PGA Tour professional Kevin Na has the reputation of being one of the slowest golfers in the world.
That's not a good thing.
The trend of playing golf at a slow pace on the PGA Tour has trickled down through the mini-tour ranks, college golf, junior tours and on to recreational golfers who emulate the pros in their approach.
It's been a problem for decades. Yet there's no reason competitive rounds of golf should take five hours to complete, let alone recreational rounds, no matter the course.
"Slow play is killing the game," said WindStone head professional Jeff Craig.
Tiger Woods recently spoke of a literal shot clock. Na had his flaws exposed on national television when he couldn't pull the trigger during the Players Championship.
LPGA star Morgan Pressel suffered a slow-play penalty -- loss of a hole that she'd won -- during her Sybase Match-Play Championship semifinal match in May.
It's a hot topic again.
"Slow play is the biggest issue, and it's the only issue on tour," said former University of Tennessee at Chattanooga golfer Jonathan Hodge, who plays on the NGA Hooters Tour.
"It's the most talked-about thing on tour. There's been a different policy in each of my three years to speed up play," he said. "This year, if you get three strikes for playing slow, you get fined."
The American Junior Golf Association is being pro-active in preventing slow play.
In all of its tournaments -- including the Evitt Foundation RTC Junior All-Star this week at WindStone -- official timing stations are located every three holes.
They serve as checkpoints to let a group know how they are doing on time compared to a predetermined schedule set by the tournament committee.
Players who see a green card at one of the locations know they're playing within what the AJGA calls "time par." A red card signals that they are behind -- but not in trouble. A second red could be a one-stroke penalty.
"We are wanting kids to learn this game for life, and we're trying to get kids into the habit of playing ready golf and playing at a good pace," said Samantha Hirshberg, an AJGA tournament coordinator who has focused her work on pace of play.
"If it's possible for these kids to walk and enjoy the course, and enjoy the game in less than four and a half hours, then anybody can do it walking or riding," she said. "I think we're trying to set a precedent by showing people that it's possible to play faster."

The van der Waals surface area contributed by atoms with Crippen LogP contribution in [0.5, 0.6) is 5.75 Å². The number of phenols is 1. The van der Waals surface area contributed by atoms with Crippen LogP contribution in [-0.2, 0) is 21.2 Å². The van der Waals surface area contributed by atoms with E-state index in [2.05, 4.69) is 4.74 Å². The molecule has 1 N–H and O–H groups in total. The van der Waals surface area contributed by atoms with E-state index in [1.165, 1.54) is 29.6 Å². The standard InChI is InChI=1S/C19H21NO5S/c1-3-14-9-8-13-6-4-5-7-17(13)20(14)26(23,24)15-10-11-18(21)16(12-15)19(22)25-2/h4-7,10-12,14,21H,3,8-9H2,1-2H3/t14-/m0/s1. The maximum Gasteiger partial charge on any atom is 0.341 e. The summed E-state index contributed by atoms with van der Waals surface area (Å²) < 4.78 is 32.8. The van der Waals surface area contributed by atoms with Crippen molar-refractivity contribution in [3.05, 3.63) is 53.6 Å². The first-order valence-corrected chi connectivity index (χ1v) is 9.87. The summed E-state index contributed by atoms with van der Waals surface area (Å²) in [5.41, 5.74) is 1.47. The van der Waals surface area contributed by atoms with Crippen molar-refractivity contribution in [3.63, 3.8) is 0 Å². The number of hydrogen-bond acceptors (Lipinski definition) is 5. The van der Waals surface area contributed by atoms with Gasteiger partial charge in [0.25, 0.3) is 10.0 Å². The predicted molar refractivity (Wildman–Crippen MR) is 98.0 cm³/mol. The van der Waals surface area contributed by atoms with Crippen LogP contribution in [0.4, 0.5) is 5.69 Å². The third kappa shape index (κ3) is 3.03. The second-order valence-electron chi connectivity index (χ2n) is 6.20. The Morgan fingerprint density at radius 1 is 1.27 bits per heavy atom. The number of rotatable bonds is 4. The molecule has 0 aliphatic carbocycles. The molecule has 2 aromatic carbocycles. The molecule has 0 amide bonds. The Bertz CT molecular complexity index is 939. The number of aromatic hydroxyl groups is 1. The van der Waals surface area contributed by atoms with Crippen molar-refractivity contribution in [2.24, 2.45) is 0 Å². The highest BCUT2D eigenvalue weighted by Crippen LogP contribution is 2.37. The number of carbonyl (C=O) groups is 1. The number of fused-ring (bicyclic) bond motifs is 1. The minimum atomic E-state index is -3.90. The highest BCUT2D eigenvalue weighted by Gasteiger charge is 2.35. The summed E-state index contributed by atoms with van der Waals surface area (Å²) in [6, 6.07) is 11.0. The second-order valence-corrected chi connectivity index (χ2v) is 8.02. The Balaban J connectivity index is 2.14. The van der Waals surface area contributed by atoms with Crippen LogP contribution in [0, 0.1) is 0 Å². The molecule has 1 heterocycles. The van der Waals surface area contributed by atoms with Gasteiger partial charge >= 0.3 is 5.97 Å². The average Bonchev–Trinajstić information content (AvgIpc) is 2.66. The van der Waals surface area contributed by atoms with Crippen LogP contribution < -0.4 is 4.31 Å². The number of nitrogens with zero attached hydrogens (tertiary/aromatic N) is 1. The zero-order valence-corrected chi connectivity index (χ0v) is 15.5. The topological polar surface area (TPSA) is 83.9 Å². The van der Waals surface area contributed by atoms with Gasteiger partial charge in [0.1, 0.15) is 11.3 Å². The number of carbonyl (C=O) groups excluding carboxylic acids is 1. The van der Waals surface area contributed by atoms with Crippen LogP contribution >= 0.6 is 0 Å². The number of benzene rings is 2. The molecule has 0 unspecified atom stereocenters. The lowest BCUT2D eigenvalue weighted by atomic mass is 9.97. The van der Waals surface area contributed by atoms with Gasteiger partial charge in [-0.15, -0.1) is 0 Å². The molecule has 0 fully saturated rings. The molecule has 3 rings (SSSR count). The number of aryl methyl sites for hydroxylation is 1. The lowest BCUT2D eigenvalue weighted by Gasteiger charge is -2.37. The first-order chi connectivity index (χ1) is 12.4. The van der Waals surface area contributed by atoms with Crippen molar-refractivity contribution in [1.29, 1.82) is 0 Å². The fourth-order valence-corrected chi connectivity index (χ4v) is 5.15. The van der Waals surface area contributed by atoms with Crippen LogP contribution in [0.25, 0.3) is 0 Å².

Craig has borrowed a page from the AJGA. About two weeks ago, his staff began handing out a paper to members at the start of their rounds, outlining the time and location of where they should be at several points in their round.
"I went out to one group that was more than a little behind at the turn and asked them to look at their sheet," Craig said. "Then I left, and they came in under the time on the sheet.
"It can be done. There's no reason to be out here for five-plus hours."
Devere Keller, head professional at Moccasin Bend, incorporates pace-of-play protocol during lessons. He will play a few holes with new students to show how to keep moving along for their enjoyment, and the pleasure of those playing behind the student.
"The thing that I've noticed is that if folks would speed up on the greens -- read their putt instead of watching everybody else -- play would speed up 20 to 30 minutes a round," Keller said. "Learning pace of play is as important to enjoying the game as much as learning how to swing a golf club."
Contact David Uchiyama at firstname.lastname@example.org or 423-757-6484. Follow him on Twitter at twitter.com/UchiyamaCTFP.
David Uchiyama is a sports writer at the Chattanooga Times Free Press who began his tenure here in May 2001. His primary beats are UTC athletics — specifically men’s basketball and athletic department administration — and golf, which includes coverage from the PGA Tour to youth events. He also covers other high school sports, outdoor adventures, and contributes to other sections of the newspaper when necessary. David grew up in Salinas, Calif., and began working ...